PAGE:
Among those four sons were Eddie Guerrero and Chavo Guerrero, Sr., who, aside from being the oldest Cruiserweight Champion in WWE history, also had a wrestler son, Chavo Guerrero, Jr.. In 2002, Chavo, Jr. and his uncle, Eddie, formed "Los Guerreros", a tag team that had a policy of "Lie, Cheat and Steal" to win matches, and eventually, the WWE Tag Team Championship. Later the partnership split and Eddie went on to greater heights by becoming the WWE Champion and one of the organization's most popular wrestlers. Sadly, in 2005, he died in his hotel at the age of 38 due to heart failure.

Today, the Guerrero legacy lives on with Eddie's daughter, Shaul, who is wrestling under WWE's developmental brand, NXT.

3 Randy Savage / Net Worth Upon Death: $8.2 Million

Several things about WWE superstar "Macho Man" Randy Savage's life are not widely known. One of them is that he was a St. Louis Cardinals catcher who was signed out of high school and played 289 games in four minor league seasons. It's also not regularly mentioned that Savage's father was a 50s and 60s professional wrestler, who set a world record by doing 6,033 sit-ups in four hours and ten minutes.

In the fall and winter of the baseball off-season of 1973, Randy broke into the wrestling business as "The Spider", who was very similar to Spider-Man (interesting because Savage would later play Bonesaw McGraw in the 2002 film "Spider-Man"). That arachnid persona didn't stick, however, and he later took on his more well-known wrestling name "Randy Savage".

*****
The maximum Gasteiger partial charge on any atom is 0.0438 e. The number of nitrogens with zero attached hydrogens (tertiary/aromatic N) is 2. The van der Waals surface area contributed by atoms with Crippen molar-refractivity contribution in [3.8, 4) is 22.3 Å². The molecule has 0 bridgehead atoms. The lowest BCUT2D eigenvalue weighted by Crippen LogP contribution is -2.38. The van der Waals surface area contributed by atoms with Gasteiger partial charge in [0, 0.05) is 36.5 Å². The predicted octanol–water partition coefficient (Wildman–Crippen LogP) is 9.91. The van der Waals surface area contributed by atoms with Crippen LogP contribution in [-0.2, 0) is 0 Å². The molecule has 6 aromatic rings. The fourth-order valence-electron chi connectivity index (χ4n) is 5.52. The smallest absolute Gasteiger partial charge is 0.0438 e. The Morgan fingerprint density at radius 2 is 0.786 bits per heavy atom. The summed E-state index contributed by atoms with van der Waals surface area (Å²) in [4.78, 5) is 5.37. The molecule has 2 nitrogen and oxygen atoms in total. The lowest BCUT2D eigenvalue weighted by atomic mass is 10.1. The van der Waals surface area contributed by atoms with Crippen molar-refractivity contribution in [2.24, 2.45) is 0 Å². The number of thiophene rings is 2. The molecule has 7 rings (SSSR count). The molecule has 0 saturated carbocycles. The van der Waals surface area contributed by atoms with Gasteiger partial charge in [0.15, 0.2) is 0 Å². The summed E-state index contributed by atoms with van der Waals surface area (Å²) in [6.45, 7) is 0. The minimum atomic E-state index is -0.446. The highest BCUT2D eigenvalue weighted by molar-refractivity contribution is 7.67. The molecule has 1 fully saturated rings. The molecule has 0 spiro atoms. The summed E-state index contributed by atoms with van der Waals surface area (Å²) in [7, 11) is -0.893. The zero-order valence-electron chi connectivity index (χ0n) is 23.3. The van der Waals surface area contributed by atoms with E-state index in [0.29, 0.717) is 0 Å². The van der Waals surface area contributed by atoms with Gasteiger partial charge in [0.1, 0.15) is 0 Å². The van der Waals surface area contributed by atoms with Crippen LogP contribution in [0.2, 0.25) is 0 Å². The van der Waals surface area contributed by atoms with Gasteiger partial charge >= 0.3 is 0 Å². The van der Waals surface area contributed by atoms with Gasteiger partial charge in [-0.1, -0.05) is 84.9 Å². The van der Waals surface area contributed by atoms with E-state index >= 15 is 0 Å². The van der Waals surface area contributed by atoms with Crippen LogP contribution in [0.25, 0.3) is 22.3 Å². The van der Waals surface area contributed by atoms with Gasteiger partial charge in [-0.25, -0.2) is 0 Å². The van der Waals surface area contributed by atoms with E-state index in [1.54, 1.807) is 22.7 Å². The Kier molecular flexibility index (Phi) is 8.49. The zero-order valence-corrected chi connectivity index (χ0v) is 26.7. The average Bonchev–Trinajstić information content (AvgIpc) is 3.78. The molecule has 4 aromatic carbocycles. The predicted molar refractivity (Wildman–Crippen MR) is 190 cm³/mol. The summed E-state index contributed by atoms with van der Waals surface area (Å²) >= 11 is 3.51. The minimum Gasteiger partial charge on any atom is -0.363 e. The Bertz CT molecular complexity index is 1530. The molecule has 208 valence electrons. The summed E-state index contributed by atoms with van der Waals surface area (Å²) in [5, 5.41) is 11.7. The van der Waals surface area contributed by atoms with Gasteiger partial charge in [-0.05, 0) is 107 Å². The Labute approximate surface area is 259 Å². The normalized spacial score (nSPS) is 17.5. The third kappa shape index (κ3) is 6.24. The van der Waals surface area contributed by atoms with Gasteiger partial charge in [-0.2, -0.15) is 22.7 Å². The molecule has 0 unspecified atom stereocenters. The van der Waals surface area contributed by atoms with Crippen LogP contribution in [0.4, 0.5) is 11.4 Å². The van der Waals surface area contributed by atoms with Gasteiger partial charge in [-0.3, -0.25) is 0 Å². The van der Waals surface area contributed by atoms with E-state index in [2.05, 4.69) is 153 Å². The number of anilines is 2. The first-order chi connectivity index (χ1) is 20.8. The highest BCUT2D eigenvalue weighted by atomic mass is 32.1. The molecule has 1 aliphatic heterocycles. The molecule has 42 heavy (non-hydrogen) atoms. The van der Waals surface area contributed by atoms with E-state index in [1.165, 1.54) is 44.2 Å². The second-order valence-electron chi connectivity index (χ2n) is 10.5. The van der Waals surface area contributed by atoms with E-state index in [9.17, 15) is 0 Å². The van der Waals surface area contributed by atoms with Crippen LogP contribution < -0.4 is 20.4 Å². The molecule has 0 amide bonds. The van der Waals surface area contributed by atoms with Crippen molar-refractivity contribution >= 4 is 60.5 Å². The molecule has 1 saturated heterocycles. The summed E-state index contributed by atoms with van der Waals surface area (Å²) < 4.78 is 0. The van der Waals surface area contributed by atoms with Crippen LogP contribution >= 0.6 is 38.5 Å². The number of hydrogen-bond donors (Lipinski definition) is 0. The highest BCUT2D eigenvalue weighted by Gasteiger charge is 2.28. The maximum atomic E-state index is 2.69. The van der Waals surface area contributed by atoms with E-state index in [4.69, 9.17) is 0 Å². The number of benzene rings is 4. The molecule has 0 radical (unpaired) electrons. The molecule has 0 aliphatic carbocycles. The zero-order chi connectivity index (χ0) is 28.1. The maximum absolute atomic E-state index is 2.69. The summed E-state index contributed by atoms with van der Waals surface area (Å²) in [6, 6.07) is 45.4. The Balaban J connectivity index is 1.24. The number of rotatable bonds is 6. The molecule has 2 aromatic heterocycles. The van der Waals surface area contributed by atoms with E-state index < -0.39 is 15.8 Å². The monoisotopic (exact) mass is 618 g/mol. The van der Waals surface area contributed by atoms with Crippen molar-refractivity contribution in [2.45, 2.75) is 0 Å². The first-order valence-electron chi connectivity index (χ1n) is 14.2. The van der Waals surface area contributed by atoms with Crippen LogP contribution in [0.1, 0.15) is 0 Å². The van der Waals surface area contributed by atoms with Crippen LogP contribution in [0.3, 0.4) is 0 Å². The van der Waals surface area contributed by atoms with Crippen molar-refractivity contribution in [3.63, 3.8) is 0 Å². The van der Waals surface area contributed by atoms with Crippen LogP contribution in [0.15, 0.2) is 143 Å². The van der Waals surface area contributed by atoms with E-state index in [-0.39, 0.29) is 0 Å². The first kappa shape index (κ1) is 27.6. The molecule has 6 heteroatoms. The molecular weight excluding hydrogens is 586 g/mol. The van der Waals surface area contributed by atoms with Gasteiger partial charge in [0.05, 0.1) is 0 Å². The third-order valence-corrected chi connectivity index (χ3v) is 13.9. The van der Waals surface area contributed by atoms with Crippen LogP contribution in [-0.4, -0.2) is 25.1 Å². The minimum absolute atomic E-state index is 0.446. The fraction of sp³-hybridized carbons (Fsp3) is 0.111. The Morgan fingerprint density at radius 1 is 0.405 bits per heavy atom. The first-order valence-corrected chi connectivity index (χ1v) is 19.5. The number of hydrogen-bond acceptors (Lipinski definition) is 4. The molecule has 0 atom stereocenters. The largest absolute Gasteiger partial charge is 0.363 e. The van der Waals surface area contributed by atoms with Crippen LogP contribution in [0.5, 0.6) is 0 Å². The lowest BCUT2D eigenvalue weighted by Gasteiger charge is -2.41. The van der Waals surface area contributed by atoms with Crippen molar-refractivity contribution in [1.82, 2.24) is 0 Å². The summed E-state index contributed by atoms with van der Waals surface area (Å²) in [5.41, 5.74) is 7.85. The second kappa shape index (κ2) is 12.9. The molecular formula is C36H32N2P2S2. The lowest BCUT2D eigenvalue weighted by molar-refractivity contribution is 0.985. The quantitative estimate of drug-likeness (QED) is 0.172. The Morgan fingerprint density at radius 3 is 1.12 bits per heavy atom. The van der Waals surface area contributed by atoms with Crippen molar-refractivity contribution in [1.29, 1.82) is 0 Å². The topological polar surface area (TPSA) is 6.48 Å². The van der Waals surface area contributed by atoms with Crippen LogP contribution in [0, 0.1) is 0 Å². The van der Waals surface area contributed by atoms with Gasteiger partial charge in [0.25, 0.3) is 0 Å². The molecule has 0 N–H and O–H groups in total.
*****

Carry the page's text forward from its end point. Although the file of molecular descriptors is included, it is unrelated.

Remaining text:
Savage died due to a sudden heart attack in 2011. He leaves behind him the legacy of being one of the most successful wrestlers of all time.

2 Bret Hart / Net Worth: $14 Million

Bret Hart is perhaps one of the most respected wrestlers in the world, owing in no small part to his technical mastery of wrestling. His talent has prompted his own peers to call him "the greatest pure wrestler to ever lace up in a pair of boots" and "the greatest technical wrestler in WWE history". That shouldn't surprise, however, since Bret Hart hails from the famous Hart family as the eighth child of wrestling patriarch Stu Hart.

Wrestling fans will remember Bret for his glorious exploits as a member of "The Hart Foundation" and as a multi-titled champion. Hidden in the shadows, however, is the suffering "The Hitman" had to undergo as a teenager whose father inflicted excruciating submission holds on him while uttering morbid, violent words -- moments that often left Bret with broken blood vessels in his eyes. Nevertheless, in his 2007 autobiography, Hart mentioned that he still remembers his father's otherwise pleasant demeanor.

1 The Rock / Net Worth: $85 Million

Dwayne Johnson, a.k.a. "The Rock", is a third-generation superstar by virtue of his father, Rocky Johnson, being a trailblazing wrestler in the 70s and 80s, and his grandfather, "High Chief" Peter Maivia, building a career that earned him a place in the WWE Hall of Fame in 2008. Before Dwayne entered the squared circle, though, he was first involved in American football. He was on the University of Miami's national championship team and later played for the Calgary Stampeders in the Canadian Football League. Unfortunately, The Rock was cut two months into the 1995 season, and that's when Dwayne decided to become a professional wrestler.

That turned out to be a terrific career decision as Johnson is known today as one of the greatest professional wrestlers of all time after seventeen WWE championship reigns, including eight terms as WWE Champion and two turns as World Champion of the WCW. His success in the ring has also allowed Dwayne to co-author a #1 best-selling autobiography, "The Rock Says", and to star in several blockbusters like "The Scorpion King", "The Game Plan" and some of the "The Fast and the Furious" sequels.